They’re making money because they’re illegal, not because they’re hard workers. Making them legal, from any rational standpoint, is the worst thing you can do for them.

  8. 8

    Cephus, that’s why the process needs to change, not just the situation for the current group (who are, in fact, very hard workers in general). It’s also why people who are invested in the idea that immigration overall(not just “those people”) isn’t great for the U.S. actually look at improving the situation in other countries. Global inequalities create unequal immigration, and treating immigrants in general like criminals or some other kind of undesirable leads to very large local inequalities.

    Note that you also ignore about half the post to make your economic argument.

  9. 9

    Unfortunately, it’s not our job to fix other countries, it’s theirs. We’ve spent far too long sticking our noses into situations that do not concern us and spending trillions of dollars trying to fix other people’s problems and in the process, making them hate us. Maybe if these criminals would just stay home and try to fix their own country instead of taking the easy road and violating our immigration laws, they wouldn’t have to leave their crappy country to begin with.

    Whether or not these people are hard workers, they are criminals, simply because they are here. Add to that the very large percentage who come here to commit even more crimes, belong to criminal gangs, import and sell drugs, etc. That right there ought to deny them the right to become legal citizens, especially when there are so many who are trying to do it the right way and are waiting their turn. How can we reward people who have such a basic disregard for our laws to begin with? They *ARE* criminals, by definition.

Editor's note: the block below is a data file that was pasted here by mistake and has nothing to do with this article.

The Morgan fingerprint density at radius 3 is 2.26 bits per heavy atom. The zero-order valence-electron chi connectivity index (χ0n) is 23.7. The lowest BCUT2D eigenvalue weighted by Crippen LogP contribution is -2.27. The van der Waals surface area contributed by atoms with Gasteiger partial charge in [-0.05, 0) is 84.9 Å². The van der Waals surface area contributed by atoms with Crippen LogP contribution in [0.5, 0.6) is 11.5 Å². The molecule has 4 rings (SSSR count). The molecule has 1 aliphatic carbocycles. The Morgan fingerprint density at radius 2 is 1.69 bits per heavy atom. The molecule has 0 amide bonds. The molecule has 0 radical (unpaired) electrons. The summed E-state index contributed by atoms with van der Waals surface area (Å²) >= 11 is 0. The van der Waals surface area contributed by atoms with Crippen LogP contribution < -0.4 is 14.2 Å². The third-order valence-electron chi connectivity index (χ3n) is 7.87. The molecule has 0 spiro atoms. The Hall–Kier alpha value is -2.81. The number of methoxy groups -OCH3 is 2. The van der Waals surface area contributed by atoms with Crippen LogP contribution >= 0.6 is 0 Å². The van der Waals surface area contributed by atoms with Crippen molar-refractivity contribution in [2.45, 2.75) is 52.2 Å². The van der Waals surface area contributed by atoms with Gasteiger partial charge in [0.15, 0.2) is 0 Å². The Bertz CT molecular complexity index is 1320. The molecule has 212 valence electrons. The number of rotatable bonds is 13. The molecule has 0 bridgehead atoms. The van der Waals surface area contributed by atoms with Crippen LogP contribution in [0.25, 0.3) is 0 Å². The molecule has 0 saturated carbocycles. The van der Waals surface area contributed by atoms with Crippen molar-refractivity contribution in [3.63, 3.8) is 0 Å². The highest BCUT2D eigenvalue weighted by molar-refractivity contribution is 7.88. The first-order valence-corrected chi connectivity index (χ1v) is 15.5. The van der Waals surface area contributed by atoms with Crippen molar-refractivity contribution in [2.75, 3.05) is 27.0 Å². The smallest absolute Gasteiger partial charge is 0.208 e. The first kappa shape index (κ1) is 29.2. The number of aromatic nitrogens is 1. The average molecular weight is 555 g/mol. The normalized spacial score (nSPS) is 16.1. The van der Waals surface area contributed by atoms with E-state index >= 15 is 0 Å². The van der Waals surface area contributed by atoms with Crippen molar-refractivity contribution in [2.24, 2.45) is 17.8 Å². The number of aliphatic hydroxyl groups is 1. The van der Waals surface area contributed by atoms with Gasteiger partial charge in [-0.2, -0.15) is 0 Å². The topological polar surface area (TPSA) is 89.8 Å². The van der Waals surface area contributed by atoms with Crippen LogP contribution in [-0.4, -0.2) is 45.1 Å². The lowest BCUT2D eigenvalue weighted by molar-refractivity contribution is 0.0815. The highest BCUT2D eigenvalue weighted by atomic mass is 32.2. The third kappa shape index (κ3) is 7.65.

Only a fool thinks that laws are only worthwhile if convenient. They exist to be followed, period. If you’re not willing to follow them, by all means, stay the hell home.

  10. 10

    Cephus, have you ever gotten a parking or speeding ticket? Imbibed below the legal drinking age? Jaywalked? Then you’re “a criminal” in a sense every bit as meaningful as the one you’ve used here.

    DuWayne’s covered your unsourced claims about criminality pretty well, so I’ll focus on your ideas about what we’ve done for other countries. Would you care to provide some examples of our “trying to fix other people’s problems”? I’ll settle for two, really, as long as they aren’t industrialized countries (from which we get almost no illegal immigration) and as long as they are actually us spending a fair amount of time or money trying to fix a problem we didn’t create.

    See, the problem with your idea that we can’t help because nothing we’ve done has helped to date is that we’ve almost never tried to help. Yes, the U.S. has a long history of foreign intervention. It pretty much all falls into three categories: post-war reparations or assistance to industrialized allies, isolating the U.S.S.R., and protecting our colonial and post-colonial economic interests. If you look carefully at these three categories, you’ll note that none of them do anything to build the economies of nations from which our illegal immigrants come. And many of them destabilized popular governments in favor of oppressive dictatorships, which encourages migration.

    Don’t kid yourself. The U.S. built its own illegal immigration problem. Now it just has to decide whether it will accept the responsibility for its actions. You remember responsibility, yes? It’s a plank in any conservative platform.

  11. 11